NIST Standard Reference Database 46, NIST Critical Stability Constants of Metal Complexes, provides research chemists and chemical engineers with rapid access to important information on the reaction rates of ligands and how they react with ions to form complex chemical compounds. The new personal computer database is available from the National Institute of Standards and Technology.
Ligands are atoms or groups of atoms bound to a central atom. Information on the interactions of ligands with hydrogen and other metal ions in water is of prime concern to many, including mining engineers and geologists; scientists investigating the stability of materials in the environment; chemists developing agricultural fertilizers, pesticides and other products; biologists studying membrane structures; and for manufacturing engineers in the control of various industrial processes such as electroplating and finishing.
The PC database contains data on the interactions in aqueous systems of nearly 4,000 organic and inorganic ligands with protons and various metal ions. The database was developed by Arthur E. Martell, Robert M. Smith and Ramunas J. Motekaitis at Texas A&M; University, with support from the NIST Standard Reference Data Program.
Information in the database is very similar to that in a six-volume reference, Critical Stability Constants by Martell and Smith. To develop the computerized reference tool, the scientists re-examined and critically evaluated all of the information in the printed reference, corrected errors and added new recommended values.
The PC version enables scientists to locate information quickly. For every abstracted ligand, there is a structural formula for quick identification. For each of the nearly 4,000 ligands listed, there are rates for reaction with protons under specified conditions of temperature and ionic strength. The heats of protonation also are included if they were provided in the original literature. Similar information is given for metal ions. There are almost 80,000 data values in the collection with complete references to source.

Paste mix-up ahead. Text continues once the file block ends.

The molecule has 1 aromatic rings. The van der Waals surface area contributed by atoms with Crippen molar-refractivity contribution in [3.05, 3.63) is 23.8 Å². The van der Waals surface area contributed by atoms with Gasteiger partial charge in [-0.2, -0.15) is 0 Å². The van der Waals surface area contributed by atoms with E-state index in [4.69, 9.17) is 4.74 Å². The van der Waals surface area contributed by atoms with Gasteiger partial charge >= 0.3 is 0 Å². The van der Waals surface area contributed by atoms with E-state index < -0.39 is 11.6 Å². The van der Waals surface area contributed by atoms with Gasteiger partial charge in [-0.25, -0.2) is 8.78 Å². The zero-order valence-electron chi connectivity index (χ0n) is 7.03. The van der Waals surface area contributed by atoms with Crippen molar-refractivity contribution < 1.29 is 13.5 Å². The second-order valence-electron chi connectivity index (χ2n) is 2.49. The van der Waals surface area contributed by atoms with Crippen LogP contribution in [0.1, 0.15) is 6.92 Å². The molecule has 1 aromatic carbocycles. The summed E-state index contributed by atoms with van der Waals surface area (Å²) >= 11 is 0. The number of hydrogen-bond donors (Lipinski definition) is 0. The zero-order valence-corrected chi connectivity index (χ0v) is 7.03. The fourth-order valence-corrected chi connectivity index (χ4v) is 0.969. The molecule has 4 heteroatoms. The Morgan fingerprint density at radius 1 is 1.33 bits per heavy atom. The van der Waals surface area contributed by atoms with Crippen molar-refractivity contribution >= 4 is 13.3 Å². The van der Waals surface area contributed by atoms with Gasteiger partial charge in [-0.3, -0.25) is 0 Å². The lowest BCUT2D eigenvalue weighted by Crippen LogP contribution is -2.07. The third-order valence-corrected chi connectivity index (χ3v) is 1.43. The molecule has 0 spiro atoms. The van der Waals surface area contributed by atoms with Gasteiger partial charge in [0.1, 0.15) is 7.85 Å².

The database also cites papers that are deficient in specifying the essential reaction conditions of more than 1,000 ligands. The data in these references did not meet the evaluation criteria for the new PC reference. For these studies, the metal ions and the bibliographic citations are included, but not the data.
Since 1968, the NIST Standard Reference Data Program has been providing reliable, well-documented reference data to scientists and engineers for use in technical problem-solving, research and development. Standard reference data have been used to improve design efficiency of chemical processes, to identify potentially toxic substances in the environment, to improve materials durability, and to calculate performance of chemical reactors, to name but a few applications.
NIST Standard Reference Database 46, NIST Critical Stability Constants of Metal Complexes, is available for $240 from the Standard Reference Data Program, A320 Physics Building, NIST, Gaithersburg, Md. 20899-0001, (301) 975-2208, fax: (301) 926- 0416, e-mail: srdata [at] enh.nist.gov (via Internet). It requires a DOS-based personal computer and at least 6.6 MB of free memory, and an EGA color monitor with greater than 64K memory on the adapter.
As a non-regulatory agency of the Commerce Department's Technology Administration, NIST promotes U.S. economic growth by working with industry to develop and apply technology, measurements and standards.